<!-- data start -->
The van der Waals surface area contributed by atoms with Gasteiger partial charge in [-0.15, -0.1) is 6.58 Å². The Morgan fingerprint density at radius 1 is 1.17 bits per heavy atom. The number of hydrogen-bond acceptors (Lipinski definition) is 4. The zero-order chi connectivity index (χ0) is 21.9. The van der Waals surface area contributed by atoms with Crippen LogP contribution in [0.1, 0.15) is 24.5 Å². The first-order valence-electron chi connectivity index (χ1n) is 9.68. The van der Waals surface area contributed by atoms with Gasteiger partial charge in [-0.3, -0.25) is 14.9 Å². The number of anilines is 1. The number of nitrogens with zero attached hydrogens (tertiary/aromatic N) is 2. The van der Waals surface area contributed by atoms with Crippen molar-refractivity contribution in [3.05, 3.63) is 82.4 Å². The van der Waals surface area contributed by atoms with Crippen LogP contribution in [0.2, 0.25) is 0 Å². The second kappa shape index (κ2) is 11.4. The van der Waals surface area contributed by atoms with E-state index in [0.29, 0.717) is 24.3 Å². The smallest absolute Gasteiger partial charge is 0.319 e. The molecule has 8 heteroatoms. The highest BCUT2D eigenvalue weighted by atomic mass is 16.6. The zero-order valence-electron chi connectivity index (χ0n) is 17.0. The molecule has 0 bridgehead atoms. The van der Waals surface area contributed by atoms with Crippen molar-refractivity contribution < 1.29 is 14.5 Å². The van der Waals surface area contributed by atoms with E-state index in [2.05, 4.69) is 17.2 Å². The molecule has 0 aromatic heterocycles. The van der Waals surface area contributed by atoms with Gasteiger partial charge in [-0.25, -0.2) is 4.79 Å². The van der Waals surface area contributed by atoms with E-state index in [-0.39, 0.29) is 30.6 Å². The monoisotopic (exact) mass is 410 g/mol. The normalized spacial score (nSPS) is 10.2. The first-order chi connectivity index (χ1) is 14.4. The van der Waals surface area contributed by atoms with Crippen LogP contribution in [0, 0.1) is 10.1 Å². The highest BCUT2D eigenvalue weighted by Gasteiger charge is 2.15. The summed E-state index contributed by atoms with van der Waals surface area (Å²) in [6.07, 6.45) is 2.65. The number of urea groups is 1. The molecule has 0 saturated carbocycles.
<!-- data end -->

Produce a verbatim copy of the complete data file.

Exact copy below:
The van der Waals surface area contributed by atoms with Gasteiger partial charge in [-0.15, -0.1) is 6.58 Å². The Morgan fingerprint density at radius 1 is 1.17 bits per heavy atom. The number of hydrogen-bond acceptors (Lipinski definition) is 4. The zero-order chi connectivity index (χ0) is 21.9. The van der Waals surface area contributed by atoms with Crippen LogP contribution in [0.1, 0.15) is 24.5 Å². The first-order valence-electron chi connectivity index (χ1n) is 9.68. The van der Waals surface area contributed by atoms with Gasteiger partial charge in [-0.3, -0.25) is 14.9 Å². The number of anilines is 1. The number of nitrogens with zero attached hydrogens (tertiary/aromatic N) is 2. The van der Waals surface area contributed by atoms with Crippen molar-refractivity contribution in [3.05, 3.63) is 82.4 Å². The van der Waals surface area contributed by atoms with Crippen LogP contribution in [0.2, 0.25) is 0 Å². The second kappa shape index (κ2) is 11.4. The van der Waals surface area contributed by atoms with E-state index in [0.29, 0.717) is 24.3 Å². The smallest absolute Gasteiger partial charge is 0.319 e. The molecule has 8 heteroatoms. The highest BCUT2D eigenvalue weighted by atomic mass is 16.6. The zero-order valence-electron chi connectivity index (χ0n) is 17.0. The molecule has 0 bridgehead atoms. The van der Waals surface area contributed by atoms with Crippen molar-refractivity contribution < 1.29 is 14.5 Å². The van der Waals surface area contributed by atoms with E-state index in [2.05, 4.69) is 17.2 Å². The molecule has 0 aromatic heterocycles. The van der Waals surface area contributed by atoms with Gasteiger partial charge in [-0.25, -0.2) is 4.79 Å². The van der Waals surface area contributed by atoms with E-state index in [-0.39, 0.29) is 30.6 Å². The monoisotopic (exact) mass is 410 g/mol. The normalized spacial score (nSPS) is 10.2. The first-order chi connectivity index (χ1) is 14.4. The van der Waals surface area contributed by atoms with Crippen LogP contribution in [0, 0.1) is 10.1 Å². The highest BCUT2D eigenvalue weighted by Gasteiger charge is 2.15. The summed E-state index contributed by atoms with van der Waals surface area (Å²) in [6.07, 6.45) is 2.65. The number of urea groups is 1. The molecule has 0 saturated carbocycles.